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Budshead Medical Practice Good

Reports


Review carried out on 9 September 2021

During a monthly review of our data

We carried out a review of the data available to us about Budshead Medical Practice on 9 September 2021. We have not found evidence that we need to carry out an inspection or reassess our rating at this stage.

This could change at any time if we receive new information. We will continue to monitor data about this service.

If you have concerns about Budshead Medical Practice, you can give feedback on this service.

Review carried out on 15 January 2020

During an annual regulatory review

We reviewed the information available to us about Budshead Medical Practice on 15 January 2020. We did not find evidence of significant changes to the quality of service being provided since the last inspection. As a result, we decided not to inspect the surgery at this time. We will continue to monitor this information about this service throughout the year and may inspect the surgery when we see evidence of potential changes.

During a routine inspection

This practice is rated as Good overall. (Previous rating January 2016– Good)

The key questions at this inspection are rated as:

Are services safe? – Good

Are services effective? – Good

Are services caring? – Good

Are services responsive? – Good

Are services well-led? - Good

We carried out an announced comprehensive inspection at Budshead Medical Centre on 13 November 2018 as part of our inspection programme.

At this inspection we found:

  • The practice had clear systems to manage risk so that safety incidents were less likely to happen. When incidents did happen, the practice learned from them and improved their processes.
  • The practice routinely reviewed the effectiveness and appropriateness of the care it provided. It ensured that care and treatment was delivered according to evidence- based guidelines.
  • Staff involved and treated patients with compassion, kindness, dignity and respect.
  • Patients found the appointment system easy to use and reported that they were able to access care when they needed it.
  • Results of the July 2018 national GP patient survey showed the practice had performed better than CCG and national averages for example, patients satisfied with the type of appointment (or appointments) they were offered was 93% compared to the national average of 74%.
  • There was a strong focus on continuous learning and improvement at all levels of the organisation.
  • The practice were taking part in a research programme to look at a holistic approach for those patients with severe and enduring mental health issues and were in the process of employing a mental health worker.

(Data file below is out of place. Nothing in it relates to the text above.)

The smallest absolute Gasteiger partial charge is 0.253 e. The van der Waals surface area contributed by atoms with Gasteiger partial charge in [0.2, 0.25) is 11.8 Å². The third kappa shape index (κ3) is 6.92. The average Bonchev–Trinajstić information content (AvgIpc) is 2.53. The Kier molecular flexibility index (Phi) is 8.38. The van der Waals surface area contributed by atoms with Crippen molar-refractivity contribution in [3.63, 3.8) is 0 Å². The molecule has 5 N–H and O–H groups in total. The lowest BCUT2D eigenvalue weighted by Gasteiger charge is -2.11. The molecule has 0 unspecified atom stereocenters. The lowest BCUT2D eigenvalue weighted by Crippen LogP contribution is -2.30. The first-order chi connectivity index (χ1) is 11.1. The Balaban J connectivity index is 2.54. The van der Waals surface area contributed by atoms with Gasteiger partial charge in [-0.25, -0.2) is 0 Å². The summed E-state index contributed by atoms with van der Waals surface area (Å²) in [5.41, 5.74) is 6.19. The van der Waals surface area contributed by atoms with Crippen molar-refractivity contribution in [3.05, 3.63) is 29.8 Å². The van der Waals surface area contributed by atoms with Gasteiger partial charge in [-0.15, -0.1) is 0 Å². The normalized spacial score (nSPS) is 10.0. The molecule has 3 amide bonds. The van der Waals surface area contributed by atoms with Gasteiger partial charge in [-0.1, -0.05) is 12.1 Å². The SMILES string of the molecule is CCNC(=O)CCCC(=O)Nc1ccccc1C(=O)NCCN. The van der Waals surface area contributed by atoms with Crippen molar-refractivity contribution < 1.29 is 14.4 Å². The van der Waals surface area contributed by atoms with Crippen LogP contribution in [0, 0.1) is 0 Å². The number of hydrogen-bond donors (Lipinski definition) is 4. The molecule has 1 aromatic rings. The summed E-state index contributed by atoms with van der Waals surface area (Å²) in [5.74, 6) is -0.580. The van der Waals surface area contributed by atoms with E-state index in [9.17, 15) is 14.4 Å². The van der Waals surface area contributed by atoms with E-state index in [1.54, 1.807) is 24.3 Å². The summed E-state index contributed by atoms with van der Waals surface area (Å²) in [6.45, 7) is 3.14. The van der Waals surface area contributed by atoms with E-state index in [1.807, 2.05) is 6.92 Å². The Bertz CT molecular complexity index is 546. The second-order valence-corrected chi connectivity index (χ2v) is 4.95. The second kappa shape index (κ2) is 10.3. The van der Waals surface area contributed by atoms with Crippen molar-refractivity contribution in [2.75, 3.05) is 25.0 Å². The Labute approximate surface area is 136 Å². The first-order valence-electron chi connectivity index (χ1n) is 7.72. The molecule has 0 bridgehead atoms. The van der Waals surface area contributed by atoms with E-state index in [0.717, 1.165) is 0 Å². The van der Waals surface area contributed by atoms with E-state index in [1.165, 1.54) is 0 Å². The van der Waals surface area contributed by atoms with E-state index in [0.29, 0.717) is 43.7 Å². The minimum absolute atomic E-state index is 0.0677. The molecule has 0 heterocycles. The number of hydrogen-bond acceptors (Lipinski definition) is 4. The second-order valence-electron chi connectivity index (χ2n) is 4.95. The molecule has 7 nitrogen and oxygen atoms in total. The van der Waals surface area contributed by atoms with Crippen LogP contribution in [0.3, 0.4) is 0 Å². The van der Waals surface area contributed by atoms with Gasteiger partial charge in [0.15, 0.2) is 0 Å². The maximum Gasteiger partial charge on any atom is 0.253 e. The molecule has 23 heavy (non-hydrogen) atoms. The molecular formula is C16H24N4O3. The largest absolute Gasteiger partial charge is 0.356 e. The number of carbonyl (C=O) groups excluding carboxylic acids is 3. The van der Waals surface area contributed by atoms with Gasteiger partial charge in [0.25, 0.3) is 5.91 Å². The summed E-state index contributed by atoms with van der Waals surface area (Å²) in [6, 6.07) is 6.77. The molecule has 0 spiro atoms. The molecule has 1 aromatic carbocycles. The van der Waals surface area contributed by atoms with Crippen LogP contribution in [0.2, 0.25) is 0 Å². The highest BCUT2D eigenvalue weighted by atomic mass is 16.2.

We saw areas of outstanding practice:

The practice understood the needs of its population and tailored services in response to those needs. For example

  • The practice were involved in a project that involved seeing any patients with a newly diagnosed Long Term Conditions, that had been diagnosed within the past 12 months. These patients were offered coaching sessions to help them physically and psychologically with their illness. Patients were also given the opportunity to become part of the Time Bank project that would help offset any isolation or loneliness.
  • The practice had been key players in the development of offices and a new social hub in the area as it brought local support services to the local area. For example:
  • pop up libraries,
  • children’s clubs
  • Healthy living initiatives
  • Barnardo’s
  • Fitness classes

  • The practice staff were actively involved in the Plymouth International GP recruitment project attending conferences to promote services within Plymouth.

Professor Steve Field CBE FRCP FFPH FRCGP
Chief Inspector of General Practice

Please refer to the detailed report and the evidence tables for further information.

Inspection carried out on 7 January 2016

During an inspection looking at part of the service

Letter from the Chief Inspector of General Practice

We carried out an announced focused inspection at Budshead Medical Practice on 7 January 2016. This was to review the actions taken by the provider as a result of our issuing four legal requirements.

Our previous inspection visit in November 2014 found breaches of regulation relating to the safe and well-led delivery of services.

This inspection was undertaken to check the practice was meeting regulations. For this reason we have only rated the location for the key questions to which these relate. This report should be read in conjunction with the full inspection report published on the 30 July 2015.

We found the practice had made improvements since our last inspection and was meeting the regulations that had previously been breached.